You don't even need to watch the DVD to know what was happening — it's right there in the set list. Older numbers like "Agitation" and the Sammy Cahn-Jule Styne standard "I Fall in Love Too Easily," both of which the justly hallowed Shorter/Herbie Hancock/Ron Carter/Tony Williams quintet played two years earlier on a European tour, share the bill with as-yet-unreleased tunes with funky titles like "Miles Runs the Voodoo Down" and "Bitches Brew." They don't play anything from In a Silent Way (although "Directions" had been recorded during those sessions). It's a strange, in-between time for Davis.
The previous quintet played tight and fast — their microprocessors were faster than yours and mine — like a sporty Italian convertible. The music turned on a dime from febrile to spare and meditative, and everything, even the explosions, was impeccably articulated. It was no coincidence that the band sported tuxes and bow-ties.
But only two years later, things had changed dramatically. Davis' band was now less like a finely tuned Alfa Romeo and more like a Camaro with no muffler, especially with the constant roar of the bass and drums. Where Ron Carter and Tony Williams would often drop out and let the other players go off on interludes, Holland and DeJohnette just set up a relentless rhythmic undertow and the soloists blow over it with little subtlety. Hello, 1970s! Even their clothes tell the story: instead of the matching tuxes of only two years before, the band sports bell-bottoms. For better or worse, the music embodies the times — tumultous and self-indulgent.
Individually, the musicians are mostly brilliant but the combination just isn't strong at this broken place in Davis' development. The previous quintet wrung astonishing creativity from established forms; the new quintet was on the way to destroying those forms. And while destroying stuff might sound pretty cool, it's still something that can be done well or done badly.
The mercurial Shorter alternates between non-committal doodling and unabashed imitations of Coltrane's "sheets of sound"; it's not his night. But perhaps the prime offender is Chick Corea. While Corea's comping is interesting throughout the gig, his solos are a much different story — rather than developing anything thematically or taking the music into a compelling new direction, he simply plays neurotically fidgety little runs, dashing off the same kind of scrabbling solo on virtually every tune. Midway through Davis' solo on "Bitches Brew" the band hits one of the evening's few solid grooves, but then everyone comes to a grinding halt during Corea's noodley, interminable solo — and it doesn't seem like they were yielding to a jazzy sense of space and dynamics, but that they simply gave up on trying to play with him.
Things improve after the frenetic "Agitation," when Davis takes it down with a heartbreaking solo turn on "I Fall in Love Too Easily," just Corea chiming in with sparse chords. Davis' solo is almost shockingly intimate, like a late-night confession, at one point his impeccable tone breaking with emotion; it's in such deep contrast to the preceding pyrotechnics. Just to drive home the point, it segues into an abridged take on "Sanctuary" from Bitches Brew, featuring Davis and Shorter playing an extended theme in exquisite unison. Shimmering, weightless, and mounting to a thundering riff-storm, it's one of the highlights of the set.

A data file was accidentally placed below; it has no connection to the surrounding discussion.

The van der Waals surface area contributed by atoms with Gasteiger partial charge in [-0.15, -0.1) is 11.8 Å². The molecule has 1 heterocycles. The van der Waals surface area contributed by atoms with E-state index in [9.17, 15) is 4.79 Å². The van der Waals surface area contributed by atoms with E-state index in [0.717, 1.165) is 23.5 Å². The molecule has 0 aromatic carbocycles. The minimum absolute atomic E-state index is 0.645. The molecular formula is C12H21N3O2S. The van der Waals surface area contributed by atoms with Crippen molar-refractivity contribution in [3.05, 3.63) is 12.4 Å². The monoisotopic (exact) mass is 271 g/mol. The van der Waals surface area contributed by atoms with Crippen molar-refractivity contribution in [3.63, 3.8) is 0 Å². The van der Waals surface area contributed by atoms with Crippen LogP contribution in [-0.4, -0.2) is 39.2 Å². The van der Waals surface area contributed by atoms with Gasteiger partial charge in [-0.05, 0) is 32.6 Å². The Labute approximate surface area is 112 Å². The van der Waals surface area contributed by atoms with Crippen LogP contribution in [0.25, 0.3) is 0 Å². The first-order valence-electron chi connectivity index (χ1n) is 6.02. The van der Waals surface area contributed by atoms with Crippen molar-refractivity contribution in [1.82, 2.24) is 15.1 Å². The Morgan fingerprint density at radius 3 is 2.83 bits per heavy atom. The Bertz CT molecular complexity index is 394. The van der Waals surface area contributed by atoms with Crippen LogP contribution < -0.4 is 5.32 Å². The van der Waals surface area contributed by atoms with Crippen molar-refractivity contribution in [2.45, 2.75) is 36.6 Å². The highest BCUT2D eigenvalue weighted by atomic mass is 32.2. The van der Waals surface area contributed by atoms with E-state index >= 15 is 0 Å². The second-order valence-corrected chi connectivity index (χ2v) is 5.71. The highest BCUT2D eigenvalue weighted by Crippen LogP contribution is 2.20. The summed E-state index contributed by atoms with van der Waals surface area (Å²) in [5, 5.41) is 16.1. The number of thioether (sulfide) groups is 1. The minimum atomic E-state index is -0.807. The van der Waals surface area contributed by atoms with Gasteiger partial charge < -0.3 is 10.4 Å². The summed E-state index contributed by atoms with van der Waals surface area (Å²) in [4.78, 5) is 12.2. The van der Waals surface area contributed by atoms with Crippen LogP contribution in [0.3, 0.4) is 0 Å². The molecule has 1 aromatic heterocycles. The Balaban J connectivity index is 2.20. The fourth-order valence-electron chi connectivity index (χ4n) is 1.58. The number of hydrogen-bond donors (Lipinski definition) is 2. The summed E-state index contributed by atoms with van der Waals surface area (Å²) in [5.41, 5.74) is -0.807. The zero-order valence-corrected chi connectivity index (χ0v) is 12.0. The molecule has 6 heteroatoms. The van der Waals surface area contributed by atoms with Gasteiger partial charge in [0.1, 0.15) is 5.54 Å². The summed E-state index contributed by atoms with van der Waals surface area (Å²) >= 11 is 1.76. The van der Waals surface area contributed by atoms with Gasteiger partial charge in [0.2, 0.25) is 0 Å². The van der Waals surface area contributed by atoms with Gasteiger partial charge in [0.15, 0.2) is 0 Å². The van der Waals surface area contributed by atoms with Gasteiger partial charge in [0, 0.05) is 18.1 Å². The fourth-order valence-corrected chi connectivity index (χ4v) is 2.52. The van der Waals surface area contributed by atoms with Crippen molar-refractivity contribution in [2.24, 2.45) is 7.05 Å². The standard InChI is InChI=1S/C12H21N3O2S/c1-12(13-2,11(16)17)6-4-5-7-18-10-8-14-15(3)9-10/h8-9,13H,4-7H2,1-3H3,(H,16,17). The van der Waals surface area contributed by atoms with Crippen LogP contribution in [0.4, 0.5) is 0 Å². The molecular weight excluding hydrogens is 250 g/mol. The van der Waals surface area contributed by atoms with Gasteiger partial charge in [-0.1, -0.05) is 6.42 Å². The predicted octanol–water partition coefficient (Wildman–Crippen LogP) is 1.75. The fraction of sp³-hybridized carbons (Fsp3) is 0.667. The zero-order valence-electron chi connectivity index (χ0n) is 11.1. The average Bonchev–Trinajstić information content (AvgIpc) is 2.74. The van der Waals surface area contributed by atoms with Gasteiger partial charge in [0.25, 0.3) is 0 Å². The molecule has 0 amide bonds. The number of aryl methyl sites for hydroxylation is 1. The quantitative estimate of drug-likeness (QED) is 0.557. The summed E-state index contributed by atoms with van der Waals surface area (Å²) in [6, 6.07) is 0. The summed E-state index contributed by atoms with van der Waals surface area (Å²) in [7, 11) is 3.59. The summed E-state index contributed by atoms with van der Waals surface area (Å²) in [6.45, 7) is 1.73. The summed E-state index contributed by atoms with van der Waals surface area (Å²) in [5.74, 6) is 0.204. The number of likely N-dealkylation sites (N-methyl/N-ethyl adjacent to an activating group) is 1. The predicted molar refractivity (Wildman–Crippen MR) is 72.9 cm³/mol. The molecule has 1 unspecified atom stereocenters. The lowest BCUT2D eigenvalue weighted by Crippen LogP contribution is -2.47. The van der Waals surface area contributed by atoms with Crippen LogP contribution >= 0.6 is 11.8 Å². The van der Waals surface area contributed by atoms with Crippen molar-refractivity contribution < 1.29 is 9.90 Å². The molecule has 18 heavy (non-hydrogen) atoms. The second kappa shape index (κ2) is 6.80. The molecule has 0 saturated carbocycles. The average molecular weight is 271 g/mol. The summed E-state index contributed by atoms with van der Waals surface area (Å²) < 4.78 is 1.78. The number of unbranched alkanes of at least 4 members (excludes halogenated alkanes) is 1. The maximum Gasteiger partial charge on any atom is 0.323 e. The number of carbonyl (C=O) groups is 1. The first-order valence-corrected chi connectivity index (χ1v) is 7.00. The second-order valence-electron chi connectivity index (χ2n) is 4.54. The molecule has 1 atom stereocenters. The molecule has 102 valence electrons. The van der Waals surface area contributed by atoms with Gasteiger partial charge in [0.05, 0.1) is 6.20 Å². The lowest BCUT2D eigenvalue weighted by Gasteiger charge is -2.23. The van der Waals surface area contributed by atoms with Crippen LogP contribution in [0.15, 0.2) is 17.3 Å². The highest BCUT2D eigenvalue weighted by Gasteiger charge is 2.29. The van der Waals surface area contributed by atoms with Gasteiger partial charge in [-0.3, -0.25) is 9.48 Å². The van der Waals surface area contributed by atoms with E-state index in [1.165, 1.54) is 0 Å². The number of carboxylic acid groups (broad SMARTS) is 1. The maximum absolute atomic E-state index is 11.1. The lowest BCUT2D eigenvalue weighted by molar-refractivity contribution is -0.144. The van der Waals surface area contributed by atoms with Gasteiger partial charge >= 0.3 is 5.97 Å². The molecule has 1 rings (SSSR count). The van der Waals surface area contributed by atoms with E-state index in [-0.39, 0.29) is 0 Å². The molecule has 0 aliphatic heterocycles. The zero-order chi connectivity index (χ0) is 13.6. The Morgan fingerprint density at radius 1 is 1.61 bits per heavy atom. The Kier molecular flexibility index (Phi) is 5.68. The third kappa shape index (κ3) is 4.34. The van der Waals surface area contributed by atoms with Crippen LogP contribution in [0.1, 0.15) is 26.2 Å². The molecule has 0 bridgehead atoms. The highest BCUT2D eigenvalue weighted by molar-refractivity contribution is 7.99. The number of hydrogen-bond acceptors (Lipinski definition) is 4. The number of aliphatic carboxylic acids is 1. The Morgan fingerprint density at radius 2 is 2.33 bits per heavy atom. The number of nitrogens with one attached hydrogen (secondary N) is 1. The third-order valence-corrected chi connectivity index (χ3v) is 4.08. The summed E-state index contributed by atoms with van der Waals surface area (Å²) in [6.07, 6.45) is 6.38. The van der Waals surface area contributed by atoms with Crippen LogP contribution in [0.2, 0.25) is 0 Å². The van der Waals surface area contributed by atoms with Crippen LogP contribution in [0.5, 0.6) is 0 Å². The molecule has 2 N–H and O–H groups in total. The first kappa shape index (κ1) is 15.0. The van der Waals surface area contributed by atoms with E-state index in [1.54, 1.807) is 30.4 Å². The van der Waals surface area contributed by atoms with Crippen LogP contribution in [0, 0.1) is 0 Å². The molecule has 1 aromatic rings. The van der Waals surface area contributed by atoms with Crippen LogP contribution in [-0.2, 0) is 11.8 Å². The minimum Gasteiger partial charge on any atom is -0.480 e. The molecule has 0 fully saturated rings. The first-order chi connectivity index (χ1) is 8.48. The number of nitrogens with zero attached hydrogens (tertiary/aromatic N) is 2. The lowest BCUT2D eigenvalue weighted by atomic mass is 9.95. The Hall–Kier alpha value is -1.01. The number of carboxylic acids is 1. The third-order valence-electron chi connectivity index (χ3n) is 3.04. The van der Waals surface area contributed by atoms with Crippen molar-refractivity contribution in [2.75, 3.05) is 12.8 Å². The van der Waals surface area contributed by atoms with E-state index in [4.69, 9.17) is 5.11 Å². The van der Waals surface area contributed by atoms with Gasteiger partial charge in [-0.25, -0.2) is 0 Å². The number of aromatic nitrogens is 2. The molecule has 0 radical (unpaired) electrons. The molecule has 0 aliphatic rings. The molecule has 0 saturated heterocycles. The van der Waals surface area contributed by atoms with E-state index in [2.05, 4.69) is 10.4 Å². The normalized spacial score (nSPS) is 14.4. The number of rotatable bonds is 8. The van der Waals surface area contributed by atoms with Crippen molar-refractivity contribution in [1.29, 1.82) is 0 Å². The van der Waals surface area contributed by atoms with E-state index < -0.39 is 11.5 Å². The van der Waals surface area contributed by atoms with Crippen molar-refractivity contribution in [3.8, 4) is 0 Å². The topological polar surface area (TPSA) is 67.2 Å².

The Nawlins strut of the album version of "Miles Runs the Voodoo Down" surfaces briefly and highly abstracted — but then, as usual, the rhythm section completely atomizes under Shorter's solo. "Bitches Brew" hits a groove too, but it's a much different piece from the album version's several vividly etched motifs and funky pulse. Besides lacking John McLaughlin's electric guitar, there's none of that electrifying echo on Davis' trumpet, even though it was certainly possible to do that live in 1969. The tune's killer one-note bass hook is downright vestigial.
The band only begins to get it together for the closing number "It's About That Time." As ever, the groove disintegrates during Shorter's solo. Corea does his fidgety neurotic schtick once again, but this time, Holland and DeJohnette follow suit, and it sounds kind of great; it's also lapsed completely into free jazz, sounding a bit uncomfortably like one of those "Shreds" videos. Holland's spectral bowed solo is one of the most riveting moments of the entire set. Davis comes back in, picking up Holland's vibe brilliantly with a coolly economical solo and you’re reminded of how it should have been for the whole set. DeJohnette kicks in with the only straight-ahead 2/2 beat of the entire evening until Davis cuts it abruptly short with "The Theme," the little riff he'd been closing his shows with for years.
To be fair, they were having an off night — other shows on the tour, like the Salle Pleyel show in Paris the night before and the show in Rotterdam several days later, are much better, mostly because Corea isn't doing his best impression of a skittish cat. It's just bad luck that this was the show that got videotaped.
And I'm not the only one who thinks Corea stunk up the gig — as they get ready to leave the stage, Davis glowers at his keyboardist, shooting him a look that could kill small mammals. Corea knows he's in the doghouse and in an awkward move that Rosemary Woods would have admired, deliberately avoids his boss' caustic gaze. Picasso never had to put up with this kind of thing.